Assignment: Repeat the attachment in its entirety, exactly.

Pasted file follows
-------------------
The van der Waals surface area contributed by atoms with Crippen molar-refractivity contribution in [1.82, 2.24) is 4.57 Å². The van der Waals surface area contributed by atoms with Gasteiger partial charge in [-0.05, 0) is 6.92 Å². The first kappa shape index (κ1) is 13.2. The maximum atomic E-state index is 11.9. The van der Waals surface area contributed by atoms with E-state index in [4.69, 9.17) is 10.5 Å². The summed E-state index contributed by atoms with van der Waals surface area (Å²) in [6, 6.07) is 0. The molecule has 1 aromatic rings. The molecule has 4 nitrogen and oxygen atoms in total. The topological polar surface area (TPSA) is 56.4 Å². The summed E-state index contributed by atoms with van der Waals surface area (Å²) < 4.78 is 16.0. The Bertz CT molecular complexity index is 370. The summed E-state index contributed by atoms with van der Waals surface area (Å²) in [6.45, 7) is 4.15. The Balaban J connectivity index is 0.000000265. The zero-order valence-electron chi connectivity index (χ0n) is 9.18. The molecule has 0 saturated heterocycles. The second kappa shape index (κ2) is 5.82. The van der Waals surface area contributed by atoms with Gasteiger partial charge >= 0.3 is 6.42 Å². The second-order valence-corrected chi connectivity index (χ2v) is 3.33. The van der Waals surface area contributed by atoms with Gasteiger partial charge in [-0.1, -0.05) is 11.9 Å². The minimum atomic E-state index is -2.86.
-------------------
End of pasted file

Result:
The van der Waals surface area contributed by atoms with Crippen molar-refractivity contribution in [1.82, 2.24) is 4.57 Å². The van der Waals surface area contributed by atoms with Gasteiger partial charge in [-0.05, 0) is 6.92 Å². The first kappa shape index (κ1) is 13.2. The maximum atomic E-state index is 11.9. The van der Waals surface area contributed by atoms with E-state index in [4.69, 9.17) is 10.5 Å². The summed E-state index contributed by atoms with van der Waals surface area (Å²) in [6, 6.07) is 0. The molecule has 1 aromatic rings. The molecule has 4 nitrogen and oxygen atoms in total. The topological polar surface area (TPSA) is 56.4 Å². The summed E-state index contributed by atoms with van der Waals surface area (Å²) < 4.78 is 16.0. The Bertz CT molecular complexity index is 370. The summed E-state index contributed by atoms with van der Waals surface area (Å²) in [6.45, 7) is 4.15. The Balaban J connectivity index is 0.000000265. The zero-order valence-electron chi connectivity index (χ0n) is 9.18. The molecule has 0 saturated heterocycles. The second kappa shape index (κ2) is 5.82. The van der Waals surface area contributed by atoms with Gasteiger partial charge >= 0.3 is 6.42 Å². The second-order valence-corrected chi connectivity index (χ2v) is 3.33. The van der Waals surface area contributed by atoms with Gasteiger partial charge in [-0.1, -0.05) is 11.9 Å². The minimum atomic E-state index is -2.86.